We weren’t trained for this.

No pastor knows what awaits him or her on any given day. This is, oddly enough, part of the beauty of ministry. This reality should cause us to seek readiness for such a time. We don’t always know when a child will die, the marriage will end, our own families will suffer, financial peril will come upon us, or a key staff member will fall prey to Satan’s attack. Then, there are the “positive” chaotic events: a child is born, the church grows rapidly, the capital campaign begins, or the opportunity of a lifetime presents itself.

I can’t list all the chaotic events possible. I can promise you this: chaos is unavoidable. We can do things to initiate chaos, and we can take steps toward stabilizing chaos. We cannot control chaos, and chaos need not control us. Chaos need not drive us from ministry or lead us to sin. Chaos, whether God-sent, man-made or self-made is an inevitability of life.

We would do well to embrace this and prepare ourselves for it, for ministry is service at the intersection of God and life. Our task is to represent the Lord of the Storm. To offer a “peace, be still,” or a “be quiet!” or a “why are you afraid?” or an “I have no idea,” or to say nothing at all–only to be a non-anxious representative of the Prince of Peace. Our task is to be faithful amidst the terrifying and heartbreaking chaos of our fallen world. This is possible only through the power and presence of Christ–whom no storm can destroy.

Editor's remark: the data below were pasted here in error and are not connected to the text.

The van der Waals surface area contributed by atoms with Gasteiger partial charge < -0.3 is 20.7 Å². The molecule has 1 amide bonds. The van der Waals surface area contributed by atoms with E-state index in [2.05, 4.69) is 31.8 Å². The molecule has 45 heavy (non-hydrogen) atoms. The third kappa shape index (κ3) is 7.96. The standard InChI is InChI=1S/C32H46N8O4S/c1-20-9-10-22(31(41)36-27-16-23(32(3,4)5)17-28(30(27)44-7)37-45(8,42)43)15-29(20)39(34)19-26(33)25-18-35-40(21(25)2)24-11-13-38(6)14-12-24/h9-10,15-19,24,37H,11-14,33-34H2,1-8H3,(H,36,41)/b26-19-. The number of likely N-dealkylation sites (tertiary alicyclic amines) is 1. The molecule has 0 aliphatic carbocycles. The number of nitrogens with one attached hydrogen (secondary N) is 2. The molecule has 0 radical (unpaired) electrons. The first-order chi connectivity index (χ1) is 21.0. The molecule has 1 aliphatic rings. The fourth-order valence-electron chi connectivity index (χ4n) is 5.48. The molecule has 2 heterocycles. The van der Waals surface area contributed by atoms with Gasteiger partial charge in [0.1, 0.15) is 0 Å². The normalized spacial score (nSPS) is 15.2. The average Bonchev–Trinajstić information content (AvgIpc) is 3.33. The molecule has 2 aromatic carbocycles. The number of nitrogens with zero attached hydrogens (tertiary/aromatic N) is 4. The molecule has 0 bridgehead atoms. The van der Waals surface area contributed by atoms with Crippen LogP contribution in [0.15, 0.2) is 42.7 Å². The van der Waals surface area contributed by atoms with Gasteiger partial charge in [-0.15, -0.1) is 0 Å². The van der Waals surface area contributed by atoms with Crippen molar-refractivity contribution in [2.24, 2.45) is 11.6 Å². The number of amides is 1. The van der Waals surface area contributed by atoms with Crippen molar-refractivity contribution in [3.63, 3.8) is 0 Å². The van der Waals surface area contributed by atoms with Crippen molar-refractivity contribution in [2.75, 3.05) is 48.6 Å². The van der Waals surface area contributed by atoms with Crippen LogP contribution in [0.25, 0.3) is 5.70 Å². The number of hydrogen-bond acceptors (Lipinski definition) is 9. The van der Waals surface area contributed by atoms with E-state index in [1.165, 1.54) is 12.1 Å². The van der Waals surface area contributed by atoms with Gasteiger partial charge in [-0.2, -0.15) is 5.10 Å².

When it comes to ministry, preparing for the inevitable chaotic events–generally, not specifically, is an important aspect of ministry. We prepare for chaos by staying close to the Lord Jesus Christ and by making sure our own inner storms are calmed before congregational storms come.

Congregational storms expose our inner storms. Leaders who enter the storms without having first calmed their own inner storms will add their own storm as fuel to the congregational storm. Whether it’s unrepented of sin, relational residue with our own parents, or resentment toward our Board–congregational storms surface our inner storms.

The two most important things any pastor can give their church is to stay close to the Lord Jesus and to seek personal emotional health. Step one in leading in times of chaos: let Jesus, Lord of the Storm completely loose inside your inner storm. If it’s still in your soul, you’ve got a much better chance of leading effectively through times of chaos. If it’s not, you’ll likely fuel the storm and run the risk of making mistakes that will set the congregation back.

I’ve got a lot more to say on this, but let’s stop here for today and as the question: Are your inner storms calm? If not, consider taking some time today in prayer for that very thing.